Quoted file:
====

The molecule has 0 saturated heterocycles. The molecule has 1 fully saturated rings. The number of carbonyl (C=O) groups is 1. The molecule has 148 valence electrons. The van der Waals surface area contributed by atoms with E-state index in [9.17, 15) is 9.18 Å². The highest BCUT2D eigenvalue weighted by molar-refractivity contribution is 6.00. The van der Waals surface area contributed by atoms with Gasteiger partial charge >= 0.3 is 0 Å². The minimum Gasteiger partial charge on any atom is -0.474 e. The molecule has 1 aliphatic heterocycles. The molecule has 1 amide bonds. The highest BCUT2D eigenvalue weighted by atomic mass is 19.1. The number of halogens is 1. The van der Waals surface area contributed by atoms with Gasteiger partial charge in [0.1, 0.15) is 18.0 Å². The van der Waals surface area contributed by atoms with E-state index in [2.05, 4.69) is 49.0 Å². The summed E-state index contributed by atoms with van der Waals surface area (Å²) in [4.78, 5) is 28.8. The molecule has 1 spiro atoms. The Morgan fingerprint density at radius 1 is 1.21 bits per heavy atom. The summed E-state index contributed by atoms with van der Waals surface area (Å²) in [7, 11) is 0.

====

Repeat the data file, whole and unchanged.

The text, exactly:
The molecule has 0 saturated heterocycles. The molecule has 1 fully saturated rings. The number of carbonyl (C=O) groups is 1. The molecule has 148 valence electrons. The van der Waals surface area contributed by atoms with E-state index in [9.17, 15) is 9.18 Å². The highest BCUT2D eigenvalue weighted by molar-refractivity contribution is 6.00. The van der Waals surface area contributed by atoms with Gasteiger partial charge >= 0.3 is 0 Å². The minimum Gasteiger partial charge on any atom is -0.474 e. The molecule has 1 aliphatic heterocycles. The molecule has 1 amide bonds. The highest BCUT2D eigenvalue weighted by atomic mass is 19.1. The number of halogens is 1. The van der Waals surface area contributed by atoms with Gasteiger partial charge in [0.1, 0.15) is 18.0 Å². The van der Waals surface area contributed by atoms with E-state index in [2.05, 4.69) is 49.0 Å². The summed E-state index contributed by atoms with van der Waals surface area (Å²) in [4.78, 5) is 28.8. The molecule has 1 spiro atoms. The Morgan fingerprint density at radius 1 is 1.21 bits per heavy atom. The summed E-state index contributed by atoms with van der Waals surface area (Å²) in [7, 11) is 0.